We delve intimately into the relationship between two modern artists D (Viv Albertine) and H (Liam Gillick) who find themselves asking questions of their marriage, as the imminent selling of their house works as a catalyst to expose some of the unhealthy aspects of their relationship, as the idea of sex, at times, seems almost repellent – while their conversations seem without conviction or depth. Both working from home, it seems they rely on their surroundings to work as a third wheel in their relationship, and given they are soon to pack up and move, it leaves them lost and alone, as the only other consistent presence in their life is that of their estate agent (Tom Hiddleston).
Though you can’t help but admire filmmakers who attempt a realist, minimalist approach that give the audience much to ruminate upon, Exhibition suffers from being almost too reflective of real life, and as such, too tedious and monotonous at times, as so little actually occurs. The dynamic between D and H is intriguing and certainly multilayered – such as how they struggle to interact with one another, lacking exuberance and a comfortability when they talk, as most of their substantial conversations seem to come on the phone, despite both being in the same house. However at times it feels as though you’re just watching your neighbours go about their daily lives and routines. Nothing extraordinary takes place, and as such you question what it is about this particular couple that we’re supposed to care about. They’re just like you or me, and let’s be honest, we wouldn’t expect anyone to care about us, either.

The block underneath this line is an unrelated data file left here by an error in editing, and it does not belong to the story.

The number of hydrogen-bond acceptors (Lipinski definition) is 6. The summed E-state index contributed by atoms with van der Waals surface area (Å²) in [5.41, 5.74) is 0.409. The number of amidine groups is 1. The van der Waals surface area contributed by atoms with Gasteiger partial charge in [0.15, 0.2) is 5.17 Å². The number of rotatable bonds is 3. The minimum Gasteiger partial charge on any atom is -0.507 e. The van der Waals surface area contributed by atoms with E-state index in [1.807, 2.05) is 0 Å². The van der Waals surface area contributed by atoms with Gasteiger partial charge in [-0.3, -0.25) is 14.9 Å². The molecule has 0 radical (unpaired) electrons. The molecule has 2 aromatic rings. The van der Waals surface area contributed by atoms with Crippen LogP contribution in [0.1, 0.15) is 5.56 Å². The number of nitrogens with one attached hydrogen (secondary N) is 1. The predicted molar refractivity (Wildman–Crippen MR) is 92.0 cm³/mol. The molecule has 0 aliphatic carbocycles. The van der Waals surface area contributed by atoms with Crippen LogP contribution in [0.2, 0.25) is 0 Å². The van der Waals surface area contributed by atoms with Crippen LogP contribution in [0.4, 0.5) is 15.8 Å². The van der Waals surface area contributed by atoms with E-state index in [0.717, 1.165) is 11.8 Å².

Hogg seems hellbent on deterring from the more fascinating elements to this film. D is an artist, and yet we never once see her work, while in one scene she gets anxious at H leaving the house after ‘what happened last time’ – and yet we never find out what actually happened last time. The director must be commended from a visual perspective however, somehow managing to give the viewer a flavour of London life, despite the fact the vast majority of this film takes place inside this house. Perhaps it’s the consistent sound of sirens and cars beeping their horns that provide such a feeling. There are various sequences presented through reflections in windows too, or from outside the building, peering in. Such a technique adds to the voyeuristic aspect, as though we’re illegitimately and candidly watching on. The couple do feel like strangers somewhat, despite the fact we’re getting so up close and personal to them, and such a notion is enhanced by the fact we don’t even discover their full names.
Exhibition may well speak to many people, but the characters are too detached emotionally and thus difficult to invest in. That’s the simple difference between caring about their predicament, and not – if there isn’t anything to be said, there isn’t anything to hear. It’s too arduous a piece of cinema, and at one stage when they’re asked how long they’ve lived at their current residence, D answers ’18 years’, and you feel like you’ve been with them the entire bloody time.